Your car’s battery is a storage container that gathers electrical power (produced by the engine) and stores it for use by lights, motors, relays, and other gadgets. So it’s important that the battery hold the charge.
Fortunately, modern sealed or maintenance-free batteries don’t need much service. Other than periodically checking the battery connection, there’s little to do except wait for the day it should be replaced. Typically that’s every 3 to 5 years. You can replace a car battery in just a few minutes.
Many new cars have a security code that must be re-entered into the radio if it is disconnected from the car’s battery (as in a theft) or if the battery itself is disconnected. The owner’s manual will tell you if this is true for your car and what to do about it. Typically it means making sure you have the security code before you disconnect the battery and re-entering it when you’re done.
Here’s how to replace a car battery. You can do it yourself:
1. Find the car’s battery; it’s usually under the hood on passenger’s side of the car, but could be just about anywhere.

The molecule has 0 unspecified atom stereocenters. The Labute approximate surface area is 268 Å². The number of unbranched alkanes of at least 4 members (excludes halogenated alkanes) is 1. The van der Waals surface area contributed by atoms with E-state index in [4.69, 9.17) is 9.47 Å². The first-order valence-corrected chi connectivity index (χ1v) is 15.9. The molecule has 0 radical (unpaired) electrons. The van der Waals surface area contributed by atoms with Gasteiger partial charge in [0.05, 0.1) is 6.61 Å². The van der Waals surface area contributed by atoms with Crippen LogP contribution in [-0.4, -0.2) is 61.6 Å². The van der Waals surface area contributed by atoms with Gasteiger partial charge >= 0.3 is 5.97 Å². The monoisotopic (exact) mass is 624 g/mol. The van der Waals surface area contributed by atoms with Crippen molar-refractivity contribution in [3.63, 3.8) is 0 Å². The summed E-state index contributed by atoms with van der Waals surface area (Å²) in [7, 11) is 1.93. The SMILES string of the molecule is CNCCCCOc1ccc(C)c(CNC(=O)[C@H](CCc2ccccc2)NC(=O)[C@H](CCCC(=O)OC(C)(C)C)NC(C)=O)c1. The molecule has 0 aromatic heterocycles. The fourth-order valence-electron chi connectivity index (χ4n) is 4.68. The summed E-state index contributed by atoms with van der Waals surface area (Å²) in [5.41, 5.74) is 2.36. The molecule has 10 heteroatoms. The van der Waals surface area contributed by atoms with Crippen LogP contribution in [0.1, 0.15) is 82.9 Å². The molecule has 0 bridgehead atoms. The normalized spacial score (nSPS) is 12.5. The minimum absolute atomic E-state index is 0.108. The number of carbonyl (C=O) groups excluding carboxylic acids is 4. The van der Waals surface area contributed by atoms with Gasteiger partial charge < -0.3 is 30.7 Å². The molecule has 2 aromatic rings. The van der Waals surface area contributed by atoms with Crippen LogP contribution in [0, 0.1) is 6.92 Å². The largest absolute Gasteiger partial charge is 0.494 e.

2. Disconnect the cable from the negative (-) side of the battery first, then the positive (+) side. Use a battery brush to clean the terminals.
3. Remove the hold-down frame that keeps the battery in place.
4. Attach a battery carrying strap (from an auto parts store) to the two terminals and carefully lift the battery out and away from the car.
5. Inspect the battery holder or tray for corrosion and damage. If needed, clean the area with baking soda and water or a similar cleaner (also from your auto parts store) before installing the new battery. Make sure cleaners or water don’t damage nearby electronic equipment. If the battery cables are damaged, replace them as well.
6. Use the battery strap to reinstall the new battery, then reinstall the hold-down frame.
7. Attach the positive cable, then the negative cable to the corresponding battery terminals. Note: Battery terminal rings and lubricants can be used to help neutralize corrosion before it builds up. Your auto parts store has them.